Moor makeover

Othello (Queensland Theatre)

Queensland Theatre, Bille Brown Theatre

September 10 – October 1

“Othello” has long been one of Shakespeare’s most controversial plays given its question of beliefs around race and gender as part of its poignant commentary on the universality of the human condition. But with its challenges comes great potential, and it is a potential well and truly realised in Queensland Theatre’s outstanding production of the classic as part of the 2022 Brisbane Festival program. The company’s first production of the tragedy (which premiered in Cairns in 2021 after the COVID- cancellation of its intended 2020 Brisbane season) is an electric adaption that approaches the Shakespearean story from a uniquely-Queensland perspective, as Jimi Bani and Jason Klarwein inject some Australian and Torres Strait Islander culture in a powerful tri-lingual (Kala Lagaw Ya, Yumpla Tok and English) tapestry together of the two great storytelling traditions of Shakespeare and Wagadagam.

The complex work follows Othello (Jimi Bani), a Moorish army general who controversially marries Desdemona (Emily Burton), the white daughter of the Senator Brabantio (in this case a wealthy cane farmer played by Eugene Gilfedder) and how his mind is poisoned to the green-eye monster of jealousy over a fictitious affair between his wife and squadron leader Cassio (Benjin Maza), suggested by his manipulative and vengeful ensign Iago (Andrew Buchanan), who is angered by the fact that Othello has promoted Cassio before him. Rather than Renaissance Venice and Cyprus, this “Othello” is set between 1942 Cairns and the Torres Strait Islands in tribute to the Torres Strait Light Infantry Battalion and the 800 Torres Strait Islander men (including Jimi Bani’s great grandfather, the late Ephraim Bani Snr, and his grandfather, the late Solomon Gela) volunteered to protect the northern tip of Australia during World War II.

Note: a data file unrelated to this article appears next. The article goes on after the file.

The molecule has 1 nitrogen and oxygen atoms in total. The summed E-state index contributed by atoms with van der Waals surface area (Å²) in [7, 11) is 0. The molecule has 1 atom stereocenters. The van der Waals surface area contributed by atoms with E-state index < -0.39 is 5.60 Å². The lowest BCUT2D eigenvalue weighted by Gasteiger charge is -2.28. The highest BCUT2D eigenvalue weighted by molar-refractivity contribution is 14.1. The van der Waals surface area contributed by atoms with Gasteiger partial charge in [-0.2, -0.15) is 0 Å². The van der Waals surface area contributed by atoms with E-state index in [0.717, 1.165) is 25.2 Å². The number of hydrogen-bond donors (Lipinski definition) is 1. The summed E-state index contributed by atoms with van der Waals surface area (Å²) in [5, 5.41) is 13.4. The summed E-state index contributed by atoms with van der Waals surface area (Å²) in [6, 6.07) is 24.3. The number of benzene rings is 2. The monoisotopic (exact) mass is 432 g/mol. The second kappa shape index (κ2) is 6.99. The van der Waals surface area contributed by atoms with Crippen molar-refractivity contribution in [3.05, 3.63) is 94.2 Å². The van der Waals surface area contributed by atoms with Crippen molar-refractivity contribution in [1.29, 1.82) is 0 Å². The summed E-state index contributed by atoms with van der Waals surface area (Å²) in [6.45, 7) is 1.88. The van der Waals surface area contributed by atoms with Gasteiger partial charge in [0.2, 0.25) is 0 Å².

The assured storytelling that ensures from this pioneering approach makes the play accessible to all audience members, with Klarwein’s detailed direction positioning the audience to be immediately engaged in its narrative. The classic tale of jealousy, betrayal and revenge is an ultimately brutal story including blatant racism and scenes of domestic violence, yet Klarwein finds comedy in aspects of its telling, particularly in its early scenes as actor gestures and reactions not only bring Shakespeare’s words to life, but enrich them with emphasis of intended and incidental meanings. Iago’s use of mocking language when meeting his wife and Desdemona’s confidant Emelia (Sarah Ogden), not only tells us much their relationship from a gender politics perspective, but gives the audience some easy humour to which it can respond.

While some of the play’s beautiful, eloquent language is given over to levity, such as Othello’s declaration that he will not be destroyed by jealousy “for she had eyes and chose me”, there are still a number of lovely moments in this retelling, thanks to the play’s creatives. Simona Cosentini and Simone Tesorieri’s costume design establishes Desdemona’s purity and innocence and Brady Watkin’s composition and sound design works with Richard Roberts’ set design to create some stunning imagery, such as when the sheer white curtains of the initially humble staging are moved aside to reveal a pool of water that becomes an integral part of scenes such as Othello’s physical response to Iago’s vivid descriptions of Desdemona’s alleged sexual infidelity. Ben Hughes’ lighting design, meanwhile, notably darkens things into the petty villain Iago’s soliloquy revelation of motiveless malignancy, drawing the audience into the character’s outline of his intention to be evened with the allegedly lusty Othello, ‘wife for wife’.